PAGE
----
During my time at the Hambidge Center, I became rather keen on the idea of seeking out artist residencies, the traveling to reside and make work as well as situating among other artists. It has been many years since I have had a residency and I forgot the goods offered and found some goods a little different at the Hambidge.
1. I was not habituated to the studio space or locality and therefore I was offered new perspectives on space, light, color, texture, etc, as well as culture and history. Not unlike inspirations while traveling, however, I had a designated space for processing this new information and making there and then, rather than waiting until I got back home to my studio.
2. I was able to stay focused on the direction chosen, not distracted by being in my home studio with thoughts of what type of cabinet I need to build there to organize that, the handful of other studio projects I have in the works, the yard work that needed to be done, and the emails.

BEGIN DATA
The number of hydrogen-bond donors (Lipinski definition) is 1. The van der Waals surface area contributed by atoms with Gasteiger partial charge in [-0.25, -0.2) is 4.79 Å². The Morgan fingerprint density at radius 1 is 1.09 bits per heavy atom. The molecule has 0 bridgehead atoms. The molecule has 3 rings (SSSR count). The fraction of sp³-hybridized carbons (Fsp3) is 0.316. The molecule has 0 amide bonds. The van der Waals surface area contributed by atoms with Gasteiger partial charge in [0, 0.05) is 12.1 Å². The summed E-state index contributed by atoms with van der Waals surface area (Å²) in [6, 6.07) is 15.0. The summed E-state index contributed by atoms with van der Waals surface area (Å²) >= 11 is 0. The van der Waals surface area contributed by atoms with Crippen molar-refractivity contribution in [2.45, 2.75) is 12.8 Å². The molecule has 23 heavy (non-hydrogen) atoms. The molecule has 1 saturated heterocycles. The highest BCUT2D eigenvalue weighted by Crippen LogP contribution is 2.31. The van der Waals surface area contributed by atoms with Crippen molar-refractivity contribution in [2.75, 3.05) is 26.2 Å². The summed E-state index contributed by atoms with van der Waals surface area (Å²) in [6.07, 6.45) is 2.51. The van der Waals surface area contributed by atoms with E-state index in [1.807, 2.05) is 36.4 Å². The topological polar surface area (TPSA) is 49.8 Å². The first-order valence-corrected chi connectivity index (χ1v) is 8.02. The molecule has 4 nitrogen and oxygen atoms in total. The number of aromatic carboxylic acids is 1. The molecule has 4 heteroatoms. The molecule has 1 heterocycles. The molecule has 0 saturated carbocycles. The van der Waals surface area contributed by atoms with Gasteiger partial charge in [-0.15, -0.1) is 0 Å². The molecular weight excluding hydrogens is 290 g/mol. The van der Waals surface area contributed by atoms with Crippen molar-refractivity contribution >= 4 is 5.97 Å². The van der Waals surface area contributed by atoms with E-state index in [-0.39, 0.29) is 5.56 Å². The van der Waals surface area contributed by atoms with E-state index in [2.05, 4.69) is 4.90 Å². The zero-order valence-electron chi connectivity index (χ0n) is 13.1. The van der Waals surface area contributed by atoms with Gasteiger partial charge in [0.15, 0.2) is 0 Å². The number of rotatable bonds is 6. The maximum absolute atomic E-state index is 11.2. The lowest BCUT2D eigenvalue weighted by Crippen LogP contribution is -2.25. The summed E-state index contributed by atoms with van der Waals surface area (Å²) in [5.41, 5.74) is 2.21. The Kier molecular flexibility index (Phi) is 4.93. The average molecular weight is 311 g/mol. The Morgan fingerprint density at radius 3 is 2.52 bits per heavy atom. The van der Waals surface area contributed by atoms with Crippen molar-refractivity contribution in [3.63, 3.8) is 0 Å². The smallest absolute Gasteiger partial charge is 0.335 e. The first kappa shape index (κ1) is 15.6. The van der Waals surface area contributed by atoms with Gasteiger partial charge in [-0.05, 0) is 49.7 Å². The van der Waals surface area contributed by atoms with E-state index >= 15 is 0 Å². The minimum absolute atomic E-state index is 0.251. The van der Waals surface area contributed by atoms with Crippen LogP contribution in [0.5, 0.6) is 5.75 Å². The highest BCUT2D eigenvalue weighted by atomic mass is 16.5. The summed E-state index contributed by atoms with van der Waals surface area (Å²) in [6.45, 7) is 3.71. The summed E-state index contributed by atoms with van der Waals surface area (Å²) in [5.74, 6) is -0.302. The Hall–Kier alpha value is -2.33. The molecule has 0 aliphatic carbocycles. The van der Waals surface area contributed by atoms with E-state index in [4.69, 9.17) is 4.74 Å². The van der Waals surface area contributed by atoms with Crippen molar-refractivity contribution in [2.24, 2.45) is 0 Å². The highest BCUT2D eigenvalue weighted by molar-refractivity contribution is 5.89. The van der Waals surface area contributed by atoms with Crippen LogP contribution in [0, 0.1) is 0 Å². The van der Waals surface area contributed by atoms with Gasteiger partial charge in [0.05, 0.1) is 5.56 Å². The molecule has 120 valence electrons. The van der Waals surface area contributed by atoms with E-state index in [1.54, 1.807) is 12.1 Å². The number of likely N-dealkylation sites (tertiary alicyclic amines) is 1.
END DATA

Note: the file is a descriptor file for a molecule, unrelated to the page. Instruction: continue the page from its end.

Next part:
3. I had expected isolation and I know isolation well from my own studio practice, however, I found myself socializing in a way not common in my daily routine. For one, sharing dinners with a group of nine and two, discussing my creative endeavors among a group equally invested, yet diverse, in their art form. There were writers of fiction, non-fiction and art criticism, a photographer, a painter, an installation artist, a tapestry weaver and a musician in our mix and each, at some point in the residency, presented their work to the others.
Pictured here, I invited the other residents to the Fisher house, where I lived and worked, to see what had come to fruition during my time at the Hambidge Center and to get their hands a little wet in the felting process! My gratitude to Tommye Scanlin for sharing these pictures with me, to all the residents and staff for your interest in my work and for continuing to wonder.